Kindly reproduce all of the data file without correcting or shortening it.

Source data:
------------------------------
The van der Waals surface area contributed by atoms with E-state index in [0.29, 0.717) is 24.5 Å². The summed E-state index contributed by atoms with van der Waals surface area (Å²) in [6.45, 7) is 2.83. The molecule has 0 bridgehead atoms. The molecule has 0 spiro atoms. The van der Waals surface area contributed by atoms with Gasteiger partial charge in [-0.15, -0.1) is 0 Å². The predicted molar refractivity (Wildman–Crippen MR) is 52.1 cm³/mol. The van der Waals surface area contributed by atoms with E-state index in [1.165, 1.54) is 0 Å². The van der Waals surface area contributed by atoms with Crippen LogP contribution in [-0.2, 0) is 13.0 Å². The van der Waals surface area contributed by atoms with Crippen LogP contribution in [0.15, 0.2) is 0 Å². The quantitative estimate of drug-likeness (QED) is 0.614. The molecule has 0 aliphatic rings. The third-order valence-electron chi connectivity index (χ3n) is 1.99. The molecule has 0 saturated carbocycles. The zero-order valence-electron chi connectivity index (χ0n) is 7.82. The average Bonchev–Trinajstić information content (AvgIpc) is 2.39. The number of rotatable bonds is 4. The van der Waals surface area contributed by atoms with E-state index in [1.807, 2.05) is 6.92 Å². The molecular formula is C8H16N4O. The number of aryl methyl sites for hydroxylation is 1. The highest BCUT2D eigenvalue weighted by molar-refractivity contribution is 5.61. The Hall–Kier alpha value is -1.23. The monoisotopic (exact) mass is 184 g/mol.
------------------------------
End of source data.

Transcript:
The van der Waals surface area contributed by atoms with E-state index in [0.29, 0.717) is 24.5 Å². The summed E-state index contributed by atoms with van der Waals surface area (Å²) in [6.45, 7) is 2.83. The molecule has 0 bridgehead atoms. The molecule has 0 spiro atoms. The van der Waals surface area contributed by atoms with Gasteiger partial charge in [-0.15, -0.1) is 0 Å². The predicted molar refractivity (Wildman–Crippen MR) is 52.1 cm³/mol. The van der Waals surface area contributed by atoms with E-state index in [1.165, 1.54) is 0 Å². The van der Waals surface area contributed by atoms with Crippen LogP contribution in [-0.2, 0) is 13.0 Å². The van der Waals surface area contributed by atoms with Crippen LogP contribution in [0.15, 0.2) is 0 Å². The quantitative estimate of drug-likeness (QED) is 0.614. The molecule has 0 aliphatic rings. The third-order valence-electron chi connectivity index (χ3n) is 1.99. The molecule has 0 saturated carbocycles. The zero-order valence-electron chi connectivity index (χ0n) is 7.82. The average Bonchev–Trinajstić information content (AvgIpc) is 2.39. The number of rotatable bonds is 4. The van der Waals surface area contributed by atoms with E-state index in [1.807, 2.05) is 6.92 Å². The molecular formula is C8H16N4O. The number of aryl methyl sites for hydroxylation is 1. The highest BCUT2D eigenvalue weighted by molar-refractivity contribution is 5.61. The Hall–Kier alpha value is -1.23. The monoisotopic (exact) mass is 184 g/mol.